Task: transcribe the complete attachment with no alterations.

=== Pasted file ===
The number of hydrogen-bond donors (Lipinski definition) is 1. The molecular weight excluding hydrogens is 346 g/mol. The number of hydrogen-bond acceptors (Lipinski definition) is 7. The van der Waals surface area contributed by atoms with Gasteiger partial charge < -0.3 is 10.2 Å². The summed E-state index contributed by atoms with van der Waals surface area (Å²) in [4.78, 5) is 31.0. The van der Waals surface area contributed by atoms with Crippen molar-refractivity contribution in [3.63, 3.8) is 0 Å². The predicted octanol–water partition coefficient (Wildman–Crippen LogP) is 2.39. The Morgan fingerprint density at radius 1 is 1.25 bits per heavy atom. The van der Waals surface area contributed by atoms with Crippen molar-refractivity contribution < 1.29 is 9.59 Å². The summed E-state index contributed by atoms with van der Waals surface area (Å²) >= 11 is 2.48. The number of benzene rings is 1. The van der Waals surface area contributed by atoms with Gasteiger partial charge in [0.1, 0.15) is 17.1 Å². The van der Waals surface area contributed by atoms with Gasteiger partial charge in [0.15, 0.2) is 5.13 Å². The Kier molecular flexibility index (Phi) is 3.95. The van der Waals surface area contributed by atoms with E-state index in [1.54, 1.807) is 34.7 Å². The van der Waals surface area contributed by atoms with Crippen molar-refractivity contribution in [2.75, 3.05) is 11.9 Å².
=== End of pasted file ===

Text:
The number of hydrogen-bond donors (Lipinski definition) is 1. The molecular weight excluding hydrogens is 346 g/mol. The number of hydrogen-bond acceptors (Lipinski definition) is 7. The van der Waals surface area contributed by atoms with Gasteiger partial charge < -0.3 is 10.2 Å². The summed E-state index contributed by atoms with van der Waals surface area (Å²) in [4.78, 5) is 31.0. The van der Waals surface area contributed by atoms with Crippen molar-refractivity contribution in [3.63, 3.8) is 0 Å². The predicted octanol–water partition coefficient (Wildman–Crippen LogP) is 2.39. The Morgan fingerprint density at radius 1 is 1.25 bits per heavy atom. The van der Waals surface area contributed by atoms with Crippen molar-refractivity contribution < 1.29 is 9.59 Å². The summed E-state index contributed by atoms with van der Waals surface area (Å²) >= 11 is 2.48. The number of benzene rings is 1. The van der Waals surface area contributed by atoms with Gasteiger partial charge in [0.1, 0.15) is 17.1 Å². The van der Waals surface area contributed by atoms with Gasteiger partial charge in [0.15, 0.2) is 5.13 Å². The Kier molecular flexibility index (Phi) is 3.95. The van der Waals surface area contributed by atoms with E-state index in [1.54, 1.807) is 34.7 Å². The van der Waals surface area contributed by atoms with Crippen molar-refractivity contribution in [2.75, 3.05) is 11.9 Å².